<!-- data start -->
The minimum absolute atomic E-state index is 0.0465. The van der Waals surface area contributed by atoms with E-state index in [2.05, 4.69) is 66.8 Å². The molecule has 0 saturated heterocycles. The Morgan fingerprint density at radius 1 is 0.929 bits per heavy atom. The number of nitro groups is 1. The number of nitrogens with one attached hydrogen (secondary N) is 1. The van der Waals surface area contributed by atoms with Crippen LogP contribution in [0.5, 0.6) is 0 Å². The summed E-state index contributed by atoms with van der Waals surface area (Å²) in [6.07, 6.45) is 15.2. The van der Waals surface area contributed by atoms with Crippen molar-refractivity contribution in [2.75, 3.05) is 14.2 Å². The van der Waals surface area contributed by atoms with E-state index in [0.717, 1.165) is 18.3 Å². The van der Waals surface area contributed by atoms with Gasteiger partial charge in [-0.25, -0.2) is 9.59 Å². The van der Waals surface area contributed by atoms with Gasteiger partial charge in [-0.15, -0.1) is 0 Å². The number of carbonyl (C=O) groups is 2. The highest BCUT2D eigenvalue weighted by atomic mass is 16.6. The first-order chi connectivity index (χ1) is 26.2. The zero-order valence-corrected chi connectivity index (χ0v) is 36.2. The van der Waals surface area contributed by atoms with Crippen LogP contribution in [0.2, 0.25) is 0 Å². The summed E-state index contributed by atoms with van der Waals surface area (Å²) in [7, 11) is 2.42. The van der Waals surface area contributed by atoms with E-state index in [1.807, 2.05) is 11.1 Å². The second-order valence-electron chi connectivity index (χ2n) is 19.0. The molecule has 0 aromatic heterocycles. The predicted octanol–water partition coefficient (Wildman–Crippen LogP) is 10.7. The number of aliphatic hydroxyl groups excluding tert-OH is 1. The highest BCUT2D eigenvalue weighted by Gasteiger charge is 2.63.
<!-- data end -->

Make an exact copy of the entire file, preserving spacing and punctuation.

The minimum absolute atomic E-state index is 0.0465. The van der Waals surface area contributed by atoms with E-state index in [2.05, 4.69) is 66.8 Å². The molecule has 0 saturated heterocycles. The Morgan fingerprint density at radius 1 is 0.929 bits per heavy atom. The number of nitro groups is 1. The number of nitrogens with one attached hydrogen (secondary N) is 1. The van der Waals surface area contributed by atoms with Crippen LogP contribution in [0.5, 0.6) is 0 Å². The summed E-state index contributed by atoms with van der Waals surface area (Å²) in [6.07, 6.45) is 15.2. The van der Waals surface area contributed by atoms with Crippen molar-refractivity contribution in [2.75, 3.05) is 14.2 Å². The van der Waals surface area contributed by atoms with E-state index in [0.717, 1.165) is 18.3 Å². The van der Waals surface area contributed by atoms with Gasteiger partial charge in [-0.25, -0.2) is 9.59 Å². The van der Waals surface area contributed by atoms with Gasteiger partial charge in [-0.15, -0.1) is 0 Å². The number of carbonyl (C=O) groups is 2. The highest BCUT2D eigenvalue weighted by atomic mass is 16.6. The first-order chi connectivity index (χ1) is 26.2. The zero-order valence-corrected chi connectivity index (χ0v) is 36.2. The van der Waals surface area contributed by atoms with Crippen LogP contribution in [0.2, 0.25) is 0 Å². The summed E-state index contributed by atoms with van der Waals surface area (Å²) in [7, 11) is 2.42. The van der Waals surface area contributed by atoms with E-state index in [1.807, 2.05) is 11.1 Å². The second-order valence-electron chi connectivity index (χ2n) is 19.0. The molecule has 0 aromatic heterocycles. The predicted octanol–water partition coefficient (Wildman–Crippen LogP) is 10.7. The number of aliphatic hydroxyl groups excluding tert-OH is 1. The highest BCUT2D eigenvalue weighted by Gasteiger charge is 2.63.